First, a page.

Training and Meal Timing

Nutrition Guidelines to help you plan your pre, intra (during), and post training fueling strategies.

These are the guidelines Coach Shawna uses with her athletes to help them develop a plan to fuel their workouts and crush their fitness!


If you’re able to eat before you train, shoot to consume 30 to 40 grams of easily digested carbs (think bananas, rice, toast), 20 to 30 grams of easily digested protein, and no more than 10 to 20 grams of fat 90 minutes to 2 hours before your session.

This could look like a scoop of protein, a banana, and a Perfect Bar.

Adjustments and modifications to these guidelines:
If you train early in the AM and can’t eat- make sure your dinner the night before is heavily loaded with carbs so that your system has as much glycogen (the storage form of glucose) as possible on board. You can even consider having a high carb snack before bed.

Want more insight into this? Check out Pretraining Nutrition Strategies.

During Your Workout (Intra Training)

If you’re training more than 90 minutes you should be refueling mid session. Aim for 20 to 40 grams of carbs (less if you are only doing 90 minutes, more if you are doing over 90 minutes). Options could be a sports drink with carbs in it, a banana or orange, or to supplement with dextrose or similar carb supplement.

After Your Workout (Post Training)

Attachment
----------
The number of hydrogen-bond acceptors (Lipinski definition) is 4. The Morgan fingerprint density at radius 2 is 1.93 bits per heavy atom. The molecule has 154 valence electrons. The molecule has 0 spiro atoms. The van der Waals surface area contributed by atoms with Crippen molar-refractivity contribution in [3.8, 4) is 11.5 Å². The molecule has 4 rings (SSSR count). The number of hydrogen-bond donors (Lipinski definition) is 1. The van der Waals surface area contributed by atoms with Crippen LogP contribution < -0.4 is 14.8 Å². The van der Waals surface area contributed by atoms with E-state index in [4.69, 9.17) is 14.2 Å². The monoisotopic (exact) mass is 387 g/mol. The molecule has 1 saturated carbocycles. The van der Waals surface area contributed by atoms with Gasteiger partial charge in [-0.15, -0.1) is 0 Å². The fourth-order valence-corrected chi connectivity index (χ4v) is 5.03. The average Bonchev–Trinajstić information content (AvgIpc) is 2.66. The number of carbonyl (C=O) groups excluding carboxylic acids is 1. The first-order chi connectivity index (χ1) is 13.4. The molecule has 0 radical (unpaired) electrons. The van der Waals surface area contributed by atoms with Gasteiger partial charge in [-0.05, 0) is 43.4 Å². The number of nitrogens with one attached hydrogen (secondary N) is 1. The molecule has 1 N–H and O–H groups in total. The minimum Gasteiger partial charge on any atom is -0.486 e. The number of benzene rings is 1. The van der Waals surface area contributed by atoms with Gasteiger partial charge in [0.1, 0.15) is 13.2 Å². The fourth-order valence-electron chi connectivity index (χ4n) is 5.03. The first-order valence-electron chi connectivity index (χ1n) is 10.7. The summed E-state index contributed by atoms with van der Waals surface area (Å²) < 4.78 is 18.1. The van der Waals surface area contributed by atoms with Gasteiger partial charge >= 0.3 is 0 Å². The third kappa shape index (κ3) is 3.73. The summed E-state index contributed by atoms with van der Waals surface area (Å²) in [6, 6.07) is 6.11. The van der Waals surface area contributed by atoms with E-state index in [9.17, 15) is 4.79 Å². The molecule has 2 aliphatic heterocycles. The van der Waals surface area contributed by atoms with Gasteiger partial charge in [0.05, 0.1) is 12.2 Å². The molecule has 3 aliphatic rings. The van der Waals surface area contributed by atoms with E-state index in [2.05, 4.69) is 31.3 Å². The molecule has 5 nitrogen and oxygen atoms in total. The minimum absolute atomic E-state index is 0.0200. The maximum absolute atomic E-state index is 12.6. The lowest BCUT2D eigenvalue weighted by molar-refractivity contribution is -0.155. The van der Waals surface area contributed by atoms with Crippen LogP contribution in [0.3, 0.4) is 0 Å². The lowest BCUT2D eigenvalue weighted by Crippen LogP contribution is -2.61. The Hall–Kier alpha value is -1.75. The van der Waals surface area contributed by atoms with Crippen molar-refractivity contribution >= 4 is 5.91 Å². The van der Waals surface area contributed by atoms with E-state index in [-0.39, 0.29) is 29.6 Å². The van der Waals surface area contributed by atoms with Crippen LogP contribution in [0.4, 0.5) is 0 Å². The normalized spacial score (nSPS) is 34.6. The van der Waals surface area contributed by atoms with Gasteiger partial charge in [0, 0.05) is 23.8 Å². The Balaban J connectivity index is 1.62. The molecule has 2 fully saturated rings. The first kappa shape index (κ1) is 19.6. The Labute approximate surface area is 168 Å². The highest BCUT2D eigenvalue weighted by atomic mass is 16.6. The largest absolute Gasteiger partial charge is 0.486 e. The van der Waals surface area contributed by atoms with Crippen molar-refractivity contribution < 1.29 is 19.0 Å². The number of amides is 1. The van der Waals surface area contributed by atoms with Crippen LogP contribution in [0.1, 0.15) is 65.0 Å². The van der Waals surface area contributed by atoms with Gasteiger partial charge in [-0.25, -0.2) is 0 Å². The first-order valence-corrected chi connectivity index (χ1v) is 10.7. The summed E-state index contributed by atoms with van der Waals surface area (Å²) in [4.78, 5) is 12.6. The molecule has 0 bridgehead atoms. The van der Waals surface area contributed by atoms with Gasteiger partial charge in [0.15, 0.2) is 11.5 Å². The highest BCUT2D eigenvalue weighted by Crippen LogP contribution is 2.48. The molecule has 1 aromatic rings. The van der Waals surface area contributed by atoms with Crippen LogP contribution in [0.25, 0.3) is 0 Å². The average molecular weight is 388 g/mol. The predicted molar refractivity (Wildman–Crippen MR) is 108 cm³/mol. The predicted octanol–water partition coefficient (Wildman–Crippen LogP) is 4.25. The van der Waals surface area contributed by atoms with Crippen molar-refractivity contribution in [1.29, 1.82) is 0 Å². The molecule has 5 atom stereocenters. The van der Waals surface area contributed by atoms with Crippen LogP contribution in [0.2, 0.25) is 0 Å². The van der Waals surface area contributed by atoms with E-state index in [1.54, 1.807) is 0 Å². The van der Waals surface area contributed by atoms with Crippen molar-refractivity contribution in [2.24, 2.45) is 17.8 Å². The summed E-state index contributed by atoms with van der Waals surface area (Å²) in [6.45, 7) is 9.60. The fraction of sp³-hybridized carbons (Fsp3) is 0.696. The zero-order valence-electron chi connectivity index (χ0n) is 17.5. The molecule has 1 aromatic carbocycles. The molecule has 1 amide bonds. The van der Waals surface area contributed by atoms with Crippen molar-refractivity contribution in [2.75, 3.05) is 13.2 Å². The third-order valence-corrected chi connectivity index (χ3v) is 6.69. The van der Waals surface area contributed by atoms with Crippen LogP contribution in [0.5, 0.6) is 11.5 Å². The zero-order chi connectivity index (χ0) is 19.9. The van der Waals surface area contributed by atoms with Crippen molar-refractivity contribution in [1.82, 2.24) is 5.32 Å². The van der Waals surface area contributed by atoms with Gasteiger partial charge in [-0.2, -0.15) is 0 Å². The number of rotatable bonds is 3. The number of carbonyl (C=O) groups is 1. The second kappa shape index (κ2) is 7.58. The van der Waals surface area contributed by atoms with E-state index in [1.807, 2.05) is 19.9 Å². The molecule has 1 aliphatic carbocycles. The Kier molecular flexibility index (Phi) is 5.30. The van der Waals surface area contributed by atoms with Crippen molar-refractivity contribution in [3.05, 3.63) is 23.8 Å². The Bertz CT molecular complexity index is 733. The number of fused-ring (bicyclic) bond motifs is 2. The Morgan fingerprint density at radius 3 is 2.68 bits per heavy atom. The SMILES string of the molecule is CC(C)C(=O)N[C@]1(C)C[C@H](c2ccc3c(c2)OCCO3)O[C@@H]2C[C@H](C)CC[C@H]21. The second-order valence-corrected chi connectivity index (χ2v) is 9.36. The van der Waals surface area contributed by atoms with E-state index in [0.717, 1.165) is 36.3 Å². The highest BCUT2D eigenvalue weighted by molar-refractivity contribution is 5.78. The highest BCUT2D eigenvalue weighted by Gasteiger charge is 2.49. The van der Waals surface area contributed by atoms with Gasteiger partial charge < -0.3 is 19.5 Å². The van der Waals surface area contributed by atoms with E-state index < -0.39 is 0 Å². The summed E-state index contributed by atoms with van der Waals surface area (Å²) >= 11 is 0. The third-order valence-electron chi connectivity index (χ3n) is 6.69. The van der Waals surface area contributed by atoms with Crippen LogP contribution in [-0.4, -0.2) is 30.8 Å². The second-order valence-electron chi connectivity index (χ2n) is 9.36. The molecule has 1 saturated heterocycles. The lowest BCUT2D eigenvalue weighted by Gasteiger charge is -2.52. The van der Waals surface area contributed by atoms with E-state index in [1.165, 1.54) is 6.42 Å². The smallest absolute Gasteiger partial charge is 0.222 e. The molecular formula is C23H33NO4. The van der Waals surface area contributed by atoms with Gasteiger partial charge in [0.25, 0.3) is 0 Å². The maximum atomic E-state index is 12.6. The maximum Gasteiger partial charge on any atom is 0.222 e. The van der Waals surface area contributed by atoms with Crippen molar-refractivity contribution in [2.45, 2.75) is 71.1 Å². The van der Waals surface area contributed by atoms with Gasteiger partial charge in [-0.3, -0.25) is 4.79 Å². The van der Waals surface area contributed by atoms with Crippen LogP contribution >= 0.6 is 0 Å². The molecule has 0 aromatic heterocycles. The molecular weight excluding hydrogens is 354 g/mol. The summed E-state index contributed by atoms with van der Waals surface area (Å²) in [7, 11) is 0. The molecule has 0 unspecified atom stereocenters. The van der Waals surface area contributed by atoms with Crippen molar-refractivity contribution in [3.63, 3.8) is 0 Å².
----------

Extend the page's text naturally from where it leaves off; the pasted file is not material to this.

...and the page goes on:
You should be consuming a minimum of 40 to 60 grams of protein, 40 to 60 grams of carbs, and a max of 20 to 30 grams of fat (the less the better) in your post workout meal (assuming you are training once a day).
Contrary to popular myth, your body will not excrete excess protein. If you eat more than your body needs it will simply convert it to fat, as it does carbs and dietary fat.

Carbs post training can come from any source. Coach Shawna likes her athletes to have some carbs right away (a banana or a bar on the way home) then have rice or potatoes in their meal.

Fats you want to keep low- you are trying to get protein and carbs to your muscles, and fats slow down digestion. It can be a balancing act to get in enough protein while minimizing fat, but if you don’t add three pounds of bacon and cheese to your meal, you should be okay.

Questions, comments, let us know!

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